They bolted off like a couple of Tour de France riders pumped up to the gills with EPO the moment we rode past the welcome arch at the edge of town … and I was left all alone to amble along at my own pace.
So much for pre-ride agreements.
As for me, my pistons needed a longer warm-up period, but it was alright, I was enjoying the ride in the cool of the morning to care about chasing them. Traffic was sparse save for a few students scootering their way to school.
I would not see Shang until Soppong..he was that far ahead. As for Mo, I caught up to him just after he stopped to shoot some pics at the intersection that marked the start of the long climb to the peak, 20km from MHS. Without panniers, and knowing that it was really the last ride of the trip, I decided I might as well have some fun.
I overhauled Mo soon enough and after that, we never saw each other again except during a brief downhill section when he caught up to me. The next time I saw him would be at Soppong.
It seemed to me riding this section in reverse is a lot harder, as the climbs were longer. I’d also learned one very important lesson doing this climb — never switch off your climbing mode even after cresting the peak.
I did, and I paid for it.
3km of dizzying downhill later, it started to climb again, not steep but just enough to remind you of the lactic still buzzing in your tired quads. This would go on for about 2 km where it would then tease you with a teeny downhill, which added to the torture of another 2 km of steep climb.
It was not a pretty sight (and sound), as I rode and cursed and swore loudly.
In all, it took me 4 hrs and 39 min of non-stop riding to cover the hilly 64kms. Shang had already checked in to Soppong River Inn’s coffee shack by the roadside by then and was already enjoying his iced-coffee long before I arrived. Mo ambled in later, about 25 mins after I arrived.
After some food washed down with the most delicious iced-coffee ever, we rearranged all 5 bikes, including 5 pairs of panniers, helmets and handlebar bags. It was a tight squeeze but we managed to get it all in. I wondered if Robot’s bike would have made it 6 if he had been around…. probably not, and just as well. Even 5 was too many, especially with the likes of Mo and Shang. In the end, 4 luckless backseat passengers had to execute contortionist-like positions just to fit in. Shang being born with longer than normal legs, of course, claimed the front seat.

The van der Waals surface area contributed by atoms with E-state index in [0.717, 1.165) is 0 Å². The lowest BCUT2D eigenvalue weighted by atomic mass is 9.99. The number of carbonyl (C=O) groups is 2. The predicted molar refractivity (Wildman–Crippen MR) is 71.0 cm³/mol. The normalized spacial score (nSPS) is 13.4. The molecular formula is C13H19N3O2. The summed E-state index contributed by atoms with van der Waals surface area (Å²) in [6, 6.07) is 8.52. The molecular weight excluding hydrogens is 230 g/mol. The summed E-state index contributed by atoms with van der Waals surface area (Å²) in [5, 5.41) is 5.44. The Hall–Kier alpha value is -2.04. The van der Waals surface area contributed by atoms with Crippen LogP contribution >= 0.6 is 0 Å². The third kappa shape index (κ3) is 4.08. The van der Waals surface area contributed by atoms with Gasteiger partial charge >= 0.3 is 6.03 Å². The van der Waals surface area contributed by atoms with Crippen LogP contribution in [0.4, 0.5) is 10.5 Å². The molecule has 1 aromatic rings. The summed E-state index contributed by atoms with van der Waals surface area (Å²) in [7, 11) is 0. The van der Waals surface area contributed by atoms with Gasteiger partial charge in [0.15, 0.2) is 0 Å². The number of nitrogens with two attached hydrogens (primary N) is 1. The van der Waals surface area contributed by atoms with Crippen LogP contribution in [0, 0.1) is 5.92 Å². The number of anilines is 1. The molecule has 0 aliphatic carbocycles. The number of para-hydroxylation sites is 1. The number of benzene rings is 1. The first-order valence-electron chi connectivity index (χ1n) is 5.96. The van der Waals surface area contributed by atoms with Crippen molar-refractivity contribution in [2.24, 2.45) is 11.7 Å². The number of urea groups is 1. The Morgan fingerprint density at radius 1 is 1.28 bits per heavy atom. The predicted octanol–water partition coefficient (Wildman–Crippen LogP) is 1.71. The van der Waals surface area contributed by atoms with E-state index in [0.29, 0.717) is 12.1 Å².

The truck’s aircon wasn’t up to it as well, even at full blast, so we had to wind down the windows a bit for some fresh air, but we made it in one piece to Chiang Mai, including revisiting the fish-restaurant in Pai for lunch.
By the time we arrived at Na Inn in Chiang Mai’s old town (with the help of my GPS), Roland had already checked in. He had started from Pai at 6am that morning and took him only 8hrs, including an hour or so goofing off at 32 Coffee Hill, and even patronising the classy toilets we were all so enamoured with. At the hotel, he even had time to walk to the bike shop nearby to collect the 6 bike boxes (in 3 installments) for us which Ms Maew from the hotel had so kindly arranged for us earlier.
We only had one extra day in Chiang Mai, so we decided to go shopping, hitting the biggest shopping mall in the city. It was nothing like Bangkok’s swanky Siam Paragon; in fact, it looked like it was a couple of decades behind time, but it made up for it in the delectable array of Thai food in the basement food court.
Well, it was the end of another ‘tour’, and not exactly a strenuous one at that, too, with only 5 days of riding and plenty of rest in between. The MHS loop is certainly good for a revisit. But I’d probably do the roadie thing if I ever come again…the 1,864 bends are just begging to be ridden on an anorexic, all-carbon bike with equally undernourished wheels. It’s all about speed, speed, speed …. and I’d definitely do the full loop of 600 plus kms instead, through Mae Sariang.
Till then … Sawadee Kap (or is it Sawadee Krap?… I can never remember 🙂